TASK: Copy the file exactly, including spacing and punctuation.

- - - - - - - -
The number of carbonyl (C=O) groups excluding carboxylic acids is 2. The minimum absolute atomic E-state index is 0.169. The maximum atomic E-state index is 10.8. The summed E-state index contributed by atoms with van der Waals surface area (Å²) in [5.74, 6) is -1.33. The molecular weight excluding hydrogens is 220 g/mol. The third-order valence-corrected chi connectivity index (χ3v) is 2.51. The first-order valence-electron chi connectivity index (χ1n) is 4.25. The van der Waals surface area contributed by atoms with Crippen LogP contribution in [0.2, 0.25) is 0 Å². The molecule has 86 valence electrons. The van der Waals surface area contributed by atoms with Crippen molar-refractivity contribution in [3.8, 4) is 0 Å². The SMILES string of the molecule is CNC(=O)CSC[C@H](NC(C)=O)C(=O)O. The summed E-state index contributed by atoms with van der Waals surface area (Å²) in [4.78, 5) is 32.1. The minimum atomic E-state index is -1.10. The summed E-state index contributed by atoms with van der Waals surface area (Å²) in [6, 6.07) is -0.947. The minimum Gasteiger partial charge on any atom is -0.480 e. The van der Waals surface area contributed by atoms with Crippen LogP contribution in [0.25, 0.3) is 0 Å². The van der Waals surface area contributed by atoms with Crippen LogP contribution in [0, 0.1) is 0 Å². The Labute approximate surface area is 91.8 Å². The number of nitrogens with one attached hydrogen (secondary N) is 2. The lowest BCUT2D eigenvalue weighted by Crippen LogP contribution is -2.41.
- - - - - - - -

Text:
The number of carbonyl (C=O) groups excluding carboxylic acids is 2. The minimum absolute atomic E-state index is 0.169. The maximum atomic E-state index is 10.8. The summed E-state index contributed by atoms with van der Waals surface area (Å²) in [5.74, 6) is -1.33. The molecular weight excluding hydrogens is 220 g/mol. The third-order valence-corrected chi connectivity index (χ3v) is 2.51. The first-order valence-electron chi connectivity index (χ1n) is 4.25. The van der Waals surface area contributed by atoms with Crippen LogP contribution in [0.2, 0.25) is 0 Å². The molecule has 86 valence electrons. The van der Waals surface area contributed by atoms with Crippen molar-refractivity contribution in [3.8, 4) is 0 Å². The SMILES string of the molecule is CNC(=O)CSC[C@H](NC(C)=O)C(=O)O. The summed E-state index contributed by atoms with van der Waals surface area (Å²) in [4.78, 5) is 32.1. The minimum atomic E-state index is -1.10. The summed E-state index contributed by atoms with van der Waals surface area (Å²) in [6, 6.07) is -0.947. The minimum Gasteiger partial charge on any atom is -0.480 e. The van der Waals surface area contributed by atoms with Crippen LogP contribution in [0.25, 0.3) is 0 Å². The van der Waals surface area contributed by atoms with Crippen LogP contribution in [0, 0.1) is 0 Å². The Labute approximate surface area is 91.8 Å². The number of nitrogens with one attached hydrogen (secondary N) is 2. The lowest BCUT2D eigenvalue weighted by Crippen LogP contribution is -2.41.